On 29 May 2013, the International Accounting Standards Board issued Recoverable Amount Disclosures for Non-Financial Assets (Amendments to IAS 36). The amendments have an effective date of 1 January 2014, but earlier adoption is permitted for periods when the entity has already applied IFRS 13.
The objective of the project is to amend the disclosure requirements in IAS 36 Impairment of Assets with regard to the measurement of the recoverable amount of impaired assets that were made as a consequence of issuing IFRS 13 Fair Value Measurement in May 2011.
In developing IFRS 13 the IASB decided to amend IAS 36 to require the disclosure of information about the recoverable amount of impaired assets, particularly if that amount is based on fair value less costs of disposal. However, it has come to the IASB’s attention that some of the amendments made to IAS 36 resulted in the requirement being more broadly applied than the IASB had intended. In particular, instead of requiring an entity to disclose the recoverable amount of an asset (including goodwill) or a cash-generating unit for which a material impairment loss was recognised or reversed during the reporting period, the amendment made to IAS 36 required an entity to disclose the recoverable amount of each cash generating unit for which the carrying amount of goodwill or intangible assets with indefinite useful lives allocated to that unit is significant in comparison with the entity’s total carrying amount of goodwill or of intangible assets with indefinite useful lives. This project aims to amend IAS 36 so that those disclosure requirements better represent the IASB’s intention.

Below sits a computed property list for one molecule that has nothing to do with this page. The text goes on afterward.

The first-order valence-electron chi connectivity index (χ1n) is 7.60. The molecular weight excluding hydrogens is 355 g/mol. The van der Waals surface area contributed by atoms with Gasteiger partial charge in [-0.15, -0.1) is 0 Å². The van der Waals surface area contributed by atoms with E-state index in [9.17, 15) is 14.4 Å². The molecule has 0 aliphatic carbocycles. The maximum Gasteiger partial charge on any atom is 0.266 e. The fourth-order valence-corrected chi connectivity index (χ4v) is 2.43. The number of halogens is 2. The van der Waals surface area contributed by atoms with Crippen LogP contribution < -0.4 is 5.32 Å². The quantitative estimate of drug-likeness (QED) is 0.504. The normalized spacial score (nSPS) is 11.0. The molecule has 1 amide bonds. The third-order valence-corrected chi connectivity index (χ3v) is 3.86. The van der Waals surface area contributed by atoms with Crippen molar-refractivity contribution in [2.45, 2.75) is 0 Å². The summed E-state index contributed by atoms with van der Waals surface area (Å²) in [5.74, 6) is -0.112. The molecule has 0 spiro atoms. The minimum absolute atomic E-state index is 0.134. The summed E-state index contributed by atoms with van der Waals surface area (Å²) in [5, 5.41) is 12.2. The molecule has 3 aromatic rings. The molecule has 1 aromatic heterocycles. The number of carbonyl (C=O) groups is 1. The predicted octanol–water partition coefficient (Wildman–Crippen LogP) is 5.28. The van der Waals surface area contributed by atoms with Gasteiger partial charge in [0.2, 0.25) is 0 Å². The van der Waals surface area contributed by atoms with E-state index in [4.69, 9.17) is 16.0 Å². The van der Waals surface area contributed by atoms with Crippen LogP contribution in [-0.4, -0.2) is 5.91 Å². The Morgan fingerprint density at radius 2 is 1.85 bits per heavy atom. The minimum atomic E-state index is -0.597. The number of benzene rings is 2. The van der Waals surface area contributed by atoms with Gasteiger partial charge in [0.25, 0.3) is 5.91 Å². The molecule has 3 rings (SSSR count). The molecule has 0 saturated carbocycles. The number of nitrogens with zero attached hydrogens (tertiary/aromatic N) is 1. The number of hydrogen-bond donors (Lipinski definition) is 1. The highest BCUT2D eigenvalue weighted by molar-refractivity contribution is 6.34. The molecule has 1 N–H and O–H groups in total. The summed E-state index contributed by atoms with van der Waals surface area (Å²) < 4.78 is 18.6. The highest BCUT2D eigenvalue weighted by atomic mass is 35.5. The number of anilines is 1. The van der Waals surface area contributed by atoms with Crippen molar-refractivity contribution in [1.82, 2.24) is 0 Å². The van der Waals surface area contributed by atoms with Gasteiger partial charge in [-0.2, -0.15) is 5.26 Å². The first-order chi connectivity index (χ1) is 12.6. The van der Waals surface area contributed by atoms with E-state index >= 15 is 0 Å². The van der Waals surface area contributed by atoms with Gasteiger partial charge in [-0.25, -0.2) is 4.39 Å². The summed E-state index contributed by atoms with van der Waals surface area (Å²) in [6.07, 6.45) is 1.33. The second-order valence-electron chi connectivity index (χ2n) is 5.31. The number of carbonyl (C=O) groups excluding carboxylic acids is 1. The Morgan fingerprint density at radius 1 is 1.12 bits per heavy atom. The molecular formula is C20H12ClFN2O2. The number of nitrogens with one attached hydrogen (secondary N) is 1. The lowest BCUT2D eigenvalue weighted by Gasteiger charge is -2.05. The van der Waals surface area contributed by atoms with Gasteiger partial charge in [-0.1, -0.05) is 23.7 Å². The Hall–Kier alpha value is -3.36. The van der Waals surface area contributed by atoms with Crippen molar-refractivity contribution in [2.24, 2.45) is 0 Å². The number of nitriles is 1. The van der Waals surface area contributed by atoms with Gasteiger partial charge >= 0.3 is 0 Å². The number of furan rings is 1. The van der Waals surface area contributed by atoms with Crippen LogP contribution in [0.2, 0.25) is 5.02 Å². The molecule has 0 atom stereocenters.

In addition, this project also aims to incorporate an amendment to IAS 36 that had been proposed by the Exposure Draft Annual Improvements to IFRSs 2010–2012 Cycle published in the May 2012, called Harmonisation of disclosures for value in use and fair value less cost of disposal. That Exposure Draft proposed an amendment that would require an entity to disclose the discount rate used in a present value technique that had been used in determining the recoverable amount of an impaired asset on the basis on fair value less costs of disposal. That amendment aimed to harmonise the disclosure requirements for fair value less costs of disposal and value in use when present value techniques are used to determine the recoverable amount.